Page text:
Skip to main content

Thank you for visiting You are using a browser version with limited support for CSS. To obtain the best experience, we recommend you use a more up to date browser (or turn off compatibility mode in Internet Explorer). In the meantime, to ensure continued support, we are displaying the site without styles and JavaScript.

Integrated nanoliter systems


Microfluidic chip platforms for manipulating liquid volumes in the nanoliter range are slowly inching their way into mainstream genomic and proteomic research. The principal challenge faced by these technologies is the need for high-throughput processing of increasingly smaller volumes, with ever higher degrees of parallelization. Significant advances have been made over the past few years in addressing these needs through electrokinetic manipulation, vesicle encapsulation and mechanical valve approaches. These strategies allow levels of integration density and platform complexity that promise to make them into serious alternatives to current robotic systems.

This is a preview of subscription content, access via your institution

Relevant articles

Open Access articles citing this article.

Access options

Rent or buy this article

Prices vary by article type



Prices may be subject to local taxes which are calculated during checkout

Figure 1: Optical micrograph of a nanofluidic system that can be used for parallelized high-throughput screening of fluorescence-based single-cell assays.
Figure 2: Automated microfluidic single-cell analysis device.
Figure 3: Parallel processing with nanoliters.
Figure 4: The analog of Moore's Law for nanofluidic systems.


  1. Manz, A. et al. Planar chips technology for miniaturization and integration of separation techniques into monitoring systems: capillary electrophoresis on a chip. J. Chromatogr. 593, 253–258 (1992).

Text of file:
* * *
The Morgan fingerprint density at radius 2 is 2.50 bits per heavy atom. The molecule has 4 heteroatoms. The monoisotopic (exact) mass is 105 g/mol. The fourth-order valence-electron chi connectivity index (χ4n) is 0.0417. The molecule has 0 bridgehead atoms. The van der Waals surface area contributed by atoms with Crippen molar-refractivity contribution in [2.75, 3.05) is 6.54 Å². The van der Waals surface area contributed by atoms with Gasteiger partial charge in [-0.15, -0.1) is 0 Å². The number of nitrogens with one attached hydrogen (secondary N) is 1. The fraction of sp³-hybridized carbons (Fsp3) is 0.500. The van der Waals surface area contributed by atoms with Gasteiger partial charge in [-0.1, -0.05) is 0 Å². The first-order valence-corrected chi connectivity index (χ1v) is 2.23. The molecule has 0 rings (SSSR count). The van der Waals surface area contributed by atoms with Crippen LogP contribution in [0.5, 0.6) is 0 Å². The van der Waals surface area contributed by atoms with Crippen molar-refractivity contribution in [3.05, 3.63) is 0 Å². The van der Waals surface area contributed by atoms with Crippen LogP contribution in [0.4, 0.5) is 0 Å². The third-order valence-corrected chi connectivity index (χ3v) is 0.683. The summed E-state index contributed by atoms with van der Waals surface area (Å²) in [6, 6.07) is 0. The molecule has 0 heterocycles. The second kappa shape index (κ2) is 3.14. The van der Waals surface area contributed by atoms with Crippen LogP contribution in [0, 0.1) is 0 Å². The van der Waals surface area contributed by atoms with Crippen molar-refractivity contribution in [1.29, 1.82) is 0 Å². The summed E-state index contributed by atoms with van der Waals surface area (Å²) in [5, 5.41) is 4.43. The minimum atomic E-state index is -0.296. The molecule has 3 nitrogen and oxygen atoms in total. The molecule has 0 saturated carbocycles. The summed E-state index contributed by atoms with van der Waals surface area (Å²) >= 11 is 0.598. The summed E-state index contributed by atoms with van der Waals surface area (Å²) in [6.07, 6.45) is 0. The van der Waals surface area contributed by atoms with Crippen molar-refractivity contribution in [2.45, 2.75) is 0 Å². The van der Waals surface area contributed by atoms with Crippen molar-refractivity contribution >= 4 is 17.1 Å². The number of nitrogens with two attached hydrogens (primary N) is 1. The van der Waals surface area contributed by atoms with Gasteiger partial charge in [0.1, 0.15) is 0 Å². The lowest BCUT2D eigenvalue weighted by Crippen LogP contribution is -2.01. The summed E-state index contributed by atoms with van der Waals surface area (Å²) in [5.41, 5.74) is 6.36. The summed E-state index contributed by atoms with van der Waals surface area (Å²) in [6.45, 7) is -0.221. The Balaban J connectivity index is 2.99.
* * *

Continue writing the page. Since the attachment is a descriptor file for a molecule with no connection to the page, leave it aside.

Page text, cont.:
Article  CAS  Google Scholar 

  2. Reyes, D.R., Iossifidis, D., Auroux, P.A. & Manz, A. Micro total analysis systems. 1. Introduction, theory, and technology. Anal. Chem. 74, 2623–2636 (2002).

    Article  CAS  Google Scholar 

  3. Auroux, P.A., Iossifidis, D., Reyes, D.R. & Manz, A. Micro total analysis systems. 2. Analytical standard operations and applications. Anal. Chem. 74, 2637–2652 (2002).

    Article  CAS  Google Scholar 

  4. Khandurina, J. & Guttman, A. Bioanalysis in microfluidic devices. J. Chromatogr. A 943, 159–183 (2002).

    Article  CAS  Google Scholar 

  5. Quake, S.R. & Scherer, A. From micro- to nanofabrication with soft materials. Science 290, 1536–1540 (2000).

    Article  CAS  Google Scholar 

  6. Hansen, C.L. & Quake, S.R. Microfluidics in structural biology: smaller, faster... better. Curr. Opin. Struct. Biol. in the press (2003).

  7. Madou, M.J. Fundamentals of Microfabrication: The Science of Miniaturization. edn 2 (CRC Press, Boca Raton, Florida, 2002).

  8. Yuen, P.K. et al. Microchip module for blood sample preparation and nucleic acid amplification reactions. Genome Res. 11, 405–412 (2001).

    Article  CAS  Google Scholar 

  9. Anderson, R.C., Su, X., Bogdan, G.J. & Fenton, J. A miniature integrated device for automated multistep genetic assays. Nucleic Acids Res. 28, E60 (2000).

    Article  CAS  Google Scholar 

  10. Moorthy, J. & Beebe, D. Organic and biomimetic designs for microfluidic systems. Anal. Chem. 75, 293A–301A (2003).

    Article  Google Scholar 

  11. Emrich, C.A., Tian, H., Medintz, I.L. & Mathies, R.A. Microfabricated 384-lane capillary array electrophoresis bioanalyzer for ultrahigh-throughput genetic analysis. Anal. Chem. 74, 5076–5083 (2002).